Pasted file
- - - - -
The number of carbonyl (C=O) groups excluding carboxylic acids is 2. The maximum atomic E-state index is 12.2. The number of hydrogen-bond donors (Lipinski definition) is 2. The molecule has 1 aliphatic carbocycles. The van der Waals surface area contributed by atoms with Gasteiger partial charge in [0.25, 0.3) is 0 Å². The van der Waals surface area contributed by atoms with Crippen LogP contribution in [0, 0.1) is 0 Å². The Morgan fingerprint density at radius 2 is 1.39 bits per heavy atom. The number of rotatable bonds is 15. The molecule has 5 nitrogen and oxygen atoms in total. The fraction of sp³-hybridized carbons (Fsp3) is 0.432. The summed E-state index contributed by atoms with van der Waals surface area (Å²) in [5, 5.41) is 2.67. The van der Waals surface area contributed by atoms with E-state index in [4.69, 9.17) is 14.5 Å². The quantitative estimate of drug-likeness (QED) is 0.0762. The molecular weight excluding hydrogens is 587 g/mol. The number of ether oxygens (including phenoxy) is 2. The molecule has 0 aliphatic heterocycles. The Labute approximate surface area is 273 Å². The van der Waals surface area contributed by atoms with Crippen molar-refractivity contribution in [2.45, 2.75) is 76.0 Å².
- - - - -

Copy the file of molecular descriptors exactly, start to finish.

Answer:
The number of carbonyl (C=O) groups excluding carboxylic acids is 2. The maximum atomic E-state index is 12.2. The number of hydrogen-bond donors (Lipinski definition) is 2. The molecule has 1 aliphatic carbocycles. The van der Waals surface area contributed by atoms with Gasteiger partial charge in [0.25, 0.3) is 0 Å². The van der Waals surface area contributed by atoms with Crippen LogP contribution in [0, 0.1) is 0 Å². The Morgan fingerprint density at radius 2 is 1.39 bits per heavy atom. The number of rotatable bonds is 15. The molecule has 5 nitrogen and oxygen atoms in total. The fraction of sp³-hybridized carbons (Fsp3) is 0.432. The summed E-state index contributed by atoms with van der Waals surface area (Å²) in [5, 5.41) is 2.67. The van der Waals surface area contributed by atoms with E-state index in [4.69, 9.17) is 14.5 Å². The quantitative estimate of drug-likeness (QED) is 0.0762. The molecular weight excluding hydrogens is 587 g/mol. The number of ether oxygens (including phenoxy) is 2. The molecule has 0 aliphatic heterocycles. The Labute approximate surface area is 273 Å². The van der Waals surface area contributed by atoms with Crippen molar-refractivity contribution in [2.45, 2.75) is 76.0 Å².